If your defenses against the sun fall short and your child suffered a nasty sunburn, there are things you can do afterwards to partially remedy the situation. These tips will help you minimize damage to the skin, as well as help to ease your child’s pain and suffering.
When to seek medical attention for a sunburn
If a blistering burn covers 20% or more of the body (20% would be the equivalent of a child’s whole back, for example) then you should seek medical attention immediately. You should also seek medical help whenever anyone with sunburn is suffering fevers or chills, or if a child under 1-year of age suffers a sunburn.
How to treat bad sunburn
- Moisturize the burn area with cream or lotion, preferably one containing vitamin C and vitamin E. This will protect the skin and provide moisture and other nutrients vital for the healing process.
- Be sure to keep your child well hydrated. Any type of burn will draw fluid to the skin surface and away from the rest of the body. So have your child drink plenty of extra water, juice and sports drinks for a couple of days afterwards, and watch your child for signs of dehydration (dry mouth, reduced urination, thirst, headaches, dizziness or sleepiness).
- Do not scrub, pick or peel the skin, and keep your child from doing the same. Do not try to break blisters from sunburn, either. Do not cover blisters in butter.
Alleviating pain and discomfort from sunburn
- Give your child a dose of ibuprofen (Advil) as soon as you start to notice the first signs of sunburn. Continue to administer it as directed for the next 48 hours. Not only will this ease your child’s pain and cut back on redness or swelling, but since ibuprofen is an anti-inflammatory, it might also help reduce long-term skin damage. (Tylenol is not an anti-inflammatory.)
- It’s OK to use hydrocortisone cream on your child for a day or two to relieve discomfort.
- If children are in pain, cooling the skin with moist cloths can provide comfort. However, we would suggest staying away from cooling sprays, which often contain alcohol and can dry the skin out even further.
Q: Will a bad sunburn cause my child to get cancer?
A: As a preschool teacher, it’s common to take field trips with children. Many of those field trips are to outdoor excursions. One of the duties every teacher has on such field trips is to keep the children from morphing into lobsters by the time you get back. It sounds easy in principle, but in practice, the forces of nature are against you.
I remember one particular case where a little girl came back pink, despite having SPF40 applied 3 times during this 4-5 hour excursion. I was expecting a good ear-chewing. But I didn’t expect her mother to react as though we had just given her child cancer. After all, it was her sunscreen that failed and I know it got applied, because I did so myself. (It’s since been discovered that you can’t actually trust the “waterproof” label, which likely contributed to the problem.)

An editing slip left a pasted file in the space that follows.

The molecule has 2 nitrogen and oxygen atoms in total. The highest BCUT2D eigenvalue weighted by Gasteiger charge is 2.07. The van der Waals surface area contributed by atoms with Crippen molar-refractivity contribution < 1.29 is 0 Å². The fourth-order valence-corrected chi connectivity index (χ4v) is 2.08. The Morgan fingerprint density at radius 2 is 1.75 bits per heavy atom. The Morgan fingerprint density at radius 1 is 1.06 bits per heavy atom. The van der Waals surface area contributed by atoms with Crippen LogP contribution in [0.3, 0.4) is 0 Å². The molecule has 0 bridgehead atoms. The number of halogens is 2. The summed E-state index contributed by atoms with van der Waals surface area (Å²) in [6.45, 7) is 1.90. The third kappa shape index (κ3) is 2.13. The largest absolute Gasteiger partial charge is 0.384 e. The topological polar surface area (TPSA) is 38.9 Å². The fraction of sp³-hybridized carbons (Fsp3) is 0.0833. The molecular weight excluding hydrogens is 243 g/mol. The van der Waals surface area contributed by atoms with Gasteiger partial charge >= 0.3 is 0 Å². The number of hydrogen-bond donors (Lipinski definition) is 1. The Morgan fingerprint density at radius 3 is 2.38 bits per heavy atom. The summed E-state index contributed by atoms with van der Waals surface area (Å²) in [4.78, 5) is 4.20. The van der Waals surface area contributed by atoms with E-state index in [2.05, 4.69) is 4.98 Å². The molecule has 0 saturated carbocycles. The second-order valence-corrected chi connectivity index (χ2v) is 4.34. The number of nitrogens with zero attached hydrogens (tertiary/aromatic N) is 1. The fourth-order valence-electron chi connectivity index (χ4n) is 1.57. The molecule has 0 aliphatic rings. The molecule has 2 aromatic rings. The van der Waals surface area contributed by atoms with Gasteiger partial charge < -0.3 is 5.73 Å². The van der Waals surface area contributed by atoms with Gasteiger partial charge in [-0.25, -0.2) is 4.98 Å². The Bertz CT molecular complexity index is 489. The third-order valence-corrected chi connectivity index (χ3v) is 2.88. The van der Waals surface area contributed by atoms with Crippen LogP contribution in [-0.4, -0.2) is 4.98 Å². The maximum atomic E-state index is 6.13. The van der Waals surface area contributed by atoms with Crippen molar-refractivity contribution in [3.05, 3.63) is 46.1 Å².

This story illustrates one of the most common fears that parents are bombarded with: that sunburns, perhaps even a single burn, can give a child cancer. So is this true?
The answer is yes …but only to an extent. Too many bad types of sunburn can increase the risk factor for melanoma. However, the other answer is this: relax. The association is often hyped up throughout the media, though it’s relatively small in real terms, and statistics often give a misleading picture. For example, a story in the media might tout a study that found a “50% increase of melanoma from extra sunburns.” Sounds bad, right? But if you look at the real numbers, this may mean that the risk of melanoma increased from 2 people per 10,000 to 3 per 10,000. It’s a 50% increase, but it’s only 1 in 10,000 overall, or an increase of 0.001 in real risk
More importantly, sun exposure isn’t even the most important risk factor for melanoma, so it’s not as though a few burns will automatically deliver a death sentence. Genetic factors play a much larger role in cancer than does the amount of sunburns a person receives. In fact, some research suggests that those who get the most lifetime sun exposure may be the least likely to die from any melanomas they get.
Obviously, parents and other caretakers need to do all they can to protect children from sunburns. Yet if the forces of nature should sometime conspire against you, too, it’s not as though you need to reserve a spot at the cancer clinic for your child. While sunburns can play a role in increasing a child’s risk, it is but one factor among many that contribute to cancer, and according to scientists, it’s not even the most important one.
Other risk factors:
- Fair skin and red or blond hair
- Many moles or atypical moles
- A family history of melanoma
- A weakened immune system
- A previous melanoma
For more information on this topic, visit skincancer.org.